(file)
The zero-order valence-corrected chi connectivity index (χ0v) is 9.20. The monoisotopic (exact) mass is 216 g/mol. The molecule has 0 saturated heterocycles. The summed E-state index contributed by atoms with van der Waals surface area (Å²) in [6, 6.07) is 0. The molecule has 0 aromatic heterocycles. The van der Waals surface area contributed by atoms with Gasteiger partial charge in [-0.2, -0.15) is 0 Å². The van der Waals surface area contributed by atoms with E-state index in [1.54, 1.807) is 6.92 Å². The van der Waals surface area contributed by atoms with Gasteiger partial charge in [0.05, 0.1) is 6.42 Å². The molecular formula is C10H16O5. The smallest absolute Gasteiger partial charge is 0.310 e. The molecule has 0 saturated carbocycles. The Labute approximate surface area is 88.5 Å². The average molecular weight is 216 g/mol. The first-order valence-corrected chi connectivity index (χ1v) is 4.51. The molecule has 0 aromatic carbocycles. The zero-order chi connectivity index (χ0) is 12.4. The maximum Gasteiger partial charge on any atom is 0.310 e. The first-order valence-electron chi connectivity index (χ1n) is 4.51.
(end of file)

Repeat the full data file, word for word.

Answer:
The zero-order valence-corrected chi connectivity index (χ0v) is 9.20. The monoisotopic (exact) mass is 216 g/mol. The molecule has 0 saturated heterocycles. The summed E-state index contributed by atoms with van der Waals surface area (Å²) in [6, 6.07) is 0. The molecule has 0 aromatic heterocycles. The van der Waals surface area contributed by atoms with Gasteiger partial charge in [-0.2, -0.15) is 0 Å². The van der Waals surface area contributed by atoms with E-state index in [1.54, 1.807) is 6.92 Å². The van der Waals surface area contributed by atoms with Gasteiger partial charge in [0.05, 0.1) is 6.42 Å². The molecular formula is C10H16O5. The smallest absolute Gasteiger partial charge is 0.310 e. The molecule has 0 saturated carbocycles. The Labute approximate surface area is 88.5 Å². The average molecular weight is 216 g/mol. The first-order valence-corrected chi connectivity index (χ1v) is 4.51. The molecule has 0 aromatic carbocycles. The zero-order chi connectivity index (χ0) is 12.4. The maximum Gasteiger partial charge on any atom is 0.310 e. The first-order valence-electron chi connectivity index (χ1n) is 4.51.